Copies of Milan Klemenčič’s puppets in a contemporary show

Zala Kalan

The vast collection of Milan Klemenčič’s work that is housed in the Ljubljana Puppet Theatre (LGL) encompasses a wide range of props, scenographic elements, and approximately 100 puppets dating back to the period between 1910 and 1940. Most puppets do not exceed 10cm in height, yet they have an immense artistic value, particularly in terms of their details.

Throughout the years, Milan Klemenčič constantly adapted and developed his puppet production techniques. During his initial “Šturje” years (1910–1917), the limbs of his puppets (the legs, the arms, and the head) were sometimes made of paper, but mostly of plaster and treated with glue. The central part contained a brass profile which also served as a joint. “The author would transfer the sketch of the profile onto a brass sheet, carve it, place it in the middle of the mould, and cast it with plaster. Later, the cast would be cut along the line of the brass insert with a chisel and processed further” ( Matjaž Loboda, Milan Klemenčič : iskalec lepote in pravljičnih svetov, Ljubljana 2011, p. 47). The torso, as well as the upper parts of the legs and arms, was made of braided brass. Once assembled, the doll was dressed in hand-sewn clothes with particular attention to detail. Later on, Klemenčič refined this method and started using lead for the production of hands and legs, which made it easier to animate the puppets.

Ljubljana Puppet Theatre, Castle of Owls (2013). Revival of Milan Klemenčič’s puppet show from 1936, written by Franz Pocci
The collection of Milan Klemenčič’s puppets drew the attention of the French artist Renaud Herbin. In a co-production between the Ljubljana Puppet Theatre and the TJP — National Dramatic Centre of Alsace Strasbourg, Renaud Herbin will direct a play entitled “Open the Owl”, which will premiere in September at the Festival Mondial des Théâtres de Marionnettes in Charleville-Mézières.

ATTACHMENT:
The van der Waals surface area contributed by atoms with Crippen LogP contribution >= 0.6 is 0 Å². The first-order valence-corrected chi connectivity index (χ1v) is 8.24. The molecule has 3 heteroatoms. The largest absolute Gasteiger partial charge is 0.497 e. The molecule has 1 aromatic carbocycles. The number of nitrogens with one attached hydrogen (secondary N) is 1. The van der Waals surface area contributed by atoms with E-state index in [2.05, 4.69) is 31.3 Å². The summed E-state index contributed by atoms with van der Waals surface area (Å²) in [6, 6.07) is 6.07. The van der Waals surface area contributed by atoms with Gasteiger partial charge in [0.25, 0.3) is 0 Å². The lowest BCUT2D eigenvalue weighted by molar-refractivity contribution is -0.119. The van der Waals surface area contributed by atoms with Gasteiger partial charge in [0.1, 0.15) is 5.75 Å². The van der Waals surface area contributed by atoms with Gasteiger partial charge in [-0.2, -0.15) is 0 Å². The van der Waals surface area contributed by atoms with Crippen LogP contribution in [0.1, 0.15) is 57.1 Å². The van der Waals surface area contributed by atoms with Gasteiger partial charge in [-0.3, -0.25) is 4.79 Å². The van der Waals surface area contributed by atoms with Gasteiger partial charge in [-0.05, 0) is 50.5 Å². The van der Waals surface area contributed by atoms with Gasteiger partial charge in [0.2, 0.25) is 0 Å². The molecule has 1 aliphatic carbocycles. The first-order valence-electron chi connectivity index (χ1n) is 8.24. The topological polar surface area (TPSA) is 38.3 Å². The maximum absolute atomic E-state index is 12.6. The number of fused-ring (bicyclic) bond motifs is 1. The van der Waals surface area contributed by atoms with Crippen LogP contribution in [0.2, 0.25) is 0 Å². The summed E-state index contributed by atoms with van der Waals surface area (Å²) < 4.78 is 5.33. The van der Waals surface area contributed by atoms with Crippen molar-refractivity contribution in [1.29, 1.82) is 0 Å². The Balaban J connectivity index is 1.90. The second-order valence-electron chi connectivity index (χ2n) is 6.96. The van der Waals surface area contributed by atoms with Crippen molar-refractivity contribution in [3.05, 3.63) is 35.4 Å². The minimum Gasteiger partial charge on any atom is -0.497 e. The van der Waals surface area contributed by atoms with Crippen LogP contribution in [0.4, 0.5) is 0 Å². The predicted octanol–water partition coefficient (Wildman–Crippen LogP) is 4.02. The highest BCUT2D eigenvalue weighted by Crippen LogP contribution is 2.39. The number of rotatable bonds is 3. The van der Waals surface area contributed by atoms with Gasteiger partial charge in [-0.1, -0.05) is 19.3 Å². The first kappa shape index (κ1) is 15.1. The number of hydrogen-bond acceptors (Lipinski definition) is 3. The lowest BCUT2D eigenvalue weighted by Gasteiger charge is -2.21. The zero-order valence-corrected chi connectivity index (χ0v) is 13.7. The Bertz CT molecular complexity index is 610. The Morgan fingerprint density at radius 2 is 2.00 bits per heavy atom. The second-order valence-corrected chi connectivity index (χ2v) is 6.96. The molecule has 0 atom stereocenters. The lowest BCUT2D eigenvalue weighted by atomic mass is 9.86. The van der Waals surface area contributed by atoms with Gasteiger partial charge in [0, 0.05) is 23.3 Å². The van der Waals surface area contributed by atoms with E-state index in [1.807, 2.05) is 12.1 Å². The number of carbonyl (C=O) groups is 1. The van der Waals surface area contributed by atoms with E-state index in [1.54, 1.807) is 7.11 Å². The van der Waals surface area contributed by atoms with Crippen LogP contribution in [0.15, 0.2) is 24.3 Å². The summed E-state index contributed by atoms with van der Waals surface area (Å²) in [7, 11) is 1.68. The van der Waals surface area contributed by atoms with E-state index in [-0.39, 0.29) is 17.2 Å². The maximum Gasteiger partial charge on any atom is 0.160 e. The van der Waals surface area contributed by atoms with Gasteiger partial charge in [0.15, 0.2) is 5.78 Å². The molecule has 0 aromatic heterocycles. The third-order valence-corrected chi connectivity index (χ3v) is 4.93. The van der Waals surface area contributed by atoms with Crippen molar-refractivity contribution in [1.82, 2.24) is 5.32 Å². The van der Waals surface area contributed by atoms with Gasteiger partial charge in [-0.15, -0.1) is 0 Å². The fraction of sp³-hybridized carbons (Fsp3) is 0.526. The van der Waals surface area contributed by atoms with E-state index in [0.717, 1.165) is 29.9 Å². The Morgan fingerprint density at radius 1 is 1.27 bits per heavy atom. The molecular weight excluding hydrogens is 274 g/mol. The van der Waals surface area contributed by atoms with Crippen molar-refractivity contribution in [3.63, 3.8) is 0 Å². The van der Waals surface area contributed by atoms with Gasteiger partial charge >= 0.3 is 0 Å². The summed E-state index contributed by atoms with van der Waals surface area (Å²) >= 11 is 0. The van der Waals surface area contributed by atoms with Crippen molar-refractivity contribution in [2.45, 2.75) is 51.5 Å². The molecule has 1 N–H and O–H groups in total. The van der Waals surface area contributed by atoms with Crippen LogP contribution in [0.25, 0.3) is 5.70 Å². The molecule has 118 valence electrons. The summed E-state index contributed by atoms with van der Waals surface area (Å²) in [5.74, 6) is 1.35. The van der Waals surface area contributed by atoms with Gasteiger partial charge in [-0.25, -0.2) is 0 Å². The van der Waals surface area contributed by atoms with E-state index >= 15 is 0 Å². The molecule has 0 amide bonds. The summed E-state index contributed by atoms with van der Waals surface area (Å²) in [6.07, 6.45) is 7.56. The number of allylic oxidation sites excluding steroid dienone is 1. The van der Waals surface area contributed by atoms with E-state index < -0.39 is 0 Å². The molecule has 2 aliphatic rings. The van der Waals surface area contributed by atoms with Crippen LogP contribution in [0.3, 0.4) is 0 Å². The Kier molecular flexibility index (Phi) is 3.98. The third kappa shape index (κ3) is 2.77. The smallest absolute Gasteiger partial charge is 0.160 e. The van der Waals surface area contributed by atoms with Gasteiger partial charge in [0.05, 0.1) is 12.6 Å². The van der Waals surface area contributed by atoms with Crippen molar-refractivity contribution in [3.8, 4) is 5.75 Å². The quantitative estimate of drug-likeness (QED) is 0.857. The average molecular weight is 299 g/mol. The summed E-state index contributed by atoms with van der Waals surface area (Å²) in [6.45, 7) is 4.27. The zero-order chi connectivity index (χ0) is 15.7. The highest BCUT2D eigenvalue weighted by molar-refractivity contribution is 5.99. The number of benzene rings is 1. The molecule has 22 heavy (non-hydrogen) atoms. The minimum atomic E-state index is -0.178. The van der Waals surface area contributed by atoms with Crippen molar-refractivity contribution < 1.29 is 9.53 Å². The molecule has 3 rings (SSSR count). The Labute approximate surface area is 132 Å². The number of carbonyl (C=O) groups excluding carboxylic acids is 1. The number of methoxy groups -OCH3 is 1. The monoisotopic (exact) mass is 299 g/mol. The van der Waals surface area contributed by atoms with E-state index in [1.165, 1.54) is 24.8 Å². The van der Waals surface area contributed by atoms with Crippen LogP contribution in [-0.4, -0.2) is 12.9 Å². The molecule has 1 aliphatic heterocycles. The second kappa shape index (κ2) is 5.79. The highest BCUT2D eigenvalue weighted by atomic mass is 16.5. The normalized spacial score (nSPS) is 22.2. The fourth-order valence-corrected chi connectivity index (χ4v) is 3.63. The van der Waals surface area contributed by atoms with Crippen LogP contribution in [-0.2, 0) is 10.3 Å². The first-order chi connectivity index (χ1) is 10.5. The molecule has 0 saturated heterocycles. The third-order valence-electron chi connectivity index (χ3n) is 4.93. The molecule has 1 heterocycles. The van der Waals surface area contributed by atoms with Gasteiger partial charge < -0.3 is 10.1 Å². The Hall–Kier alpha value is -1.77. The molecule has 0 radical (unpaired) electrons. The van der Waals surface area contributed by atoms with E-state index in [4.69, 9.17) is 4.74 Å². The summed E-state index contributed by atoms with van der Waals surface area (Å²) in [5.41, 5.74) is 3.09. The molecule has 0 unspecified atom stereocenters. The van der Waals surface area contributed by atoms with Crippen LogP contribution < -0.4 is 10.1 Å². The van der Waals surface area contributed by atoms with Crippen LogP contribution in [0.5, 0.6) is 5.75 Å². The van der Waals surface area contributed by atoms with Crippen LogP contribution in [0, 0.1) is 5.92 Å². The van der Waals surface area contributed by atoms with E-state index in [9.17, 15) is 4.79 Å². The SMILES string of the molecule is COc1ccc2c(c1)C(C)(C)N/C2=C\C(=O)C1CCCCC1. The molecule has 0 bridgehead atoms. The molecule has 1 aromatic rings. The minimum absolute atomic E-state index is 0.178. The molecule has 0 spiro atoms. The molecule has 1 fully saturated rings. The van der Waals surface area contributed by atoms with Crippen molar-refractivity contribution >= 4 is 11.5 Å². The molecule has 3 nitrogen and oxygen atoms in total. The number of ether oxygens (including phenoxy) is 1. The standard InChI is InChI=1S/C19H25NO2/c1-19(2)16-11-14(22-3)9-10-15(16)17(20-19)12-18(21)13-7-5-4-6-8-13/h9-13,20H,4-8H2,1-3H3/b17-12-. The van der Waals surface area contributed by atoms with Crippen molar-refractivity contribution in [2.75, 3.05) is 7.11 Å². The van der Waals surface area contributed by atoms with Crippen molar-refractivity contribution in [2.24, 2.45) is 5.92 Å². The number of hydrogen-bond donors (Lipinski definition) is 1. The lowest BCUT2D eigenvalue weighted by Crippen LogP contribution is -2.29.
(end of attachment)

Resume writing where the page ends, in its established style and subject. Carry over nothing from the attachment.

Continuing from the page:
In order to preserve the invaluable original puppets intact, replicas of the puppets that are kept in the archives were made specifically for the play “Open the Owl”, with some differences in the production methods and materials. The production process of the replicas was dictated by the number and function of the required puppets. The animated replicas match the originals created for the play “The Castle of Owls” (“Sovji grad”) from 1936 to a great extent, whereas the other puppets that will represent the crowd in the play are simpler, as can be seen from the photographs. The chosen materials enabled a faster and simplified production process. Linden wood was used for the torsos, flint for the heads, and lead for the arms and legs. Due to the fact that the “crowd” will not be animated, various joints have also been considerably simplified. Milan Klemenčič used oil paints and egg tempera to colour his puppets, whereas acrylic colours that dry faster were used for the replicas. The clothes for the puppets were made of natural materials (silk, viscose, cotton).

Production of linden wood torsos
Casting flint into a mould
Polishing head casts using various tools
Casting lead alloy into a mould
Lead casts in the mould
Lead casts of arms and legs
Polishing limbs using rasps
Making notches in the casts
Inserting the metal arm joints
Assembling the parts
Colouration
Selecting the fabrics and preparing the puppet controller
Dressed-up puppets with the fastening hook
Puppet controller with wires
  • The new replicas for the play “Open the Owl”, produced in the LGL workshop, were made under the supervision of Zala Kalan and Zoran Srdić.